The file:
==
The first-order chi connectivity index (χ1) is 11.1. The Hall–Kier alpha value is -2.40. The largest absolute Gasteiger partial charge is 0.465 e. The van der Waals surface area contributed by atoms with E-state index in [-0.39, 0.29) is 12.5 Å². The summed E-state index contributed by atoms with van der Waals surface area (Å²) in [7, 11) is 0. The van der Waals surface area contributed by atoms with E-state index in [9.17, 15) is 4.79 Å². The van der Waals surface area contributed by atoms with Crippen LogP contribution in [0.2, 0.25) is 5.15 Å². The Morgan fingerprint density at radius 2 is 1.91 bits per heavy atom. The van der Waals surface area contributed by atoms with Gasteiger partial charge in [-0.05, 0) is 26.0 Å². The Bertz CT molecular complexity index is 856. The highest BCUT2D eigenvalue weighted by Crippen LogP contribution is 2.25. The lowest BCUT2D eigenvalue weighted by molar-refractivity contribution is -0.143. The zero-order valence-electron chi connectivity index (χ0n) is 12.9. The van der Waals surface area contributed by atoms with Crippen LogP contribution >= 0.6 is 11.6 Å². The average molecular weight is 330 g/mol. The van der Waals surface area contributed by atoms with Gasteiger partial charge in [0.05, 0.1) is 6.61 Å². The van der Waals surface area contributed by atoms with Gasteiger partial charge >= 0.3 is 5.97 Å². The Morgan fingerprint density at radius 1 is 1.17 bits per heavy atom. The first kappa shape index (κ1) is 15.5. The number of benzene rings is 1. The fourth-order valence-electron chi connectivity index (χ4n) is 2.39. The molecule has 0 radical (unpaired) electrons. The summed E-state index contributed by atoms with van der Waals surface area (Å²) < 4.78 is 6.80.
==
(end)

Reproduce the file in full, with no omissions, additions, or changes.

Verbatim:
The first-order chi connectivity index (χ1) is 11.1. The Hall–Kier alpha value is -2.40. The largest absolute Gasteiger partial charge is 0.465 e. The van der Waals surface area contributed by atoms with E-state index in [-0.39, 0.29) is 12.5 Å². The summed E-state index contributed by atoms with van der Waals surface area (Å²) in [7, 11) is 0. The van der Waals surface area contributed by atoms with E-state index in [9.17, 15) is 4.79 Å². The van der Waals surface area contributed by atoms with Crippen LogP contribution in [0.2, 0.25) is 5.15 Å². The Morgan fingerprint density at radius 2 is 1.91 bits per heavy atom. The van der Waals surface area contributed by atoms with Gasteiger partial charge in [-0.05, 0) is 26.0 Å². The Bertz CT molecular complexity index is 856. The highest BCUT2D eigenvalue weighted by Crippen LogP contribution is 2.25. The lowest BCUT2D eigenvalue weighted by molar-refractivity contribution is -0.143. The zero-order valence-electron chi connectivity index (χ0n) is 12.9. The van der Waals surface area contributed by atoms with Crippen LogP contribution >= 0.6 is 11.6 Å². The average molecular weight is 330 g/mol. The van der Waals surface area contributed by atoms with Gasteiger partial charge in [0.05, 0.1) is 6.61 Å². The van der Waals surface area contributed by atoms with Gasteiger partial charge >= 0.3 is 5.97 Å². The Morgan fingerprint density at radius 1 is 1.17 bits per heavy atom. The first kappa shape index (κ1) is 15.5. The number of benzene rings is 1. The fourth-order valence-electron chi connectivity index (χ4n) is 2.39. The molecule has 0 radical (unpaired) electrons. The summed E-state index contributed by atoms with van der Waals surface area (Å²) < 4.78 is 6.80.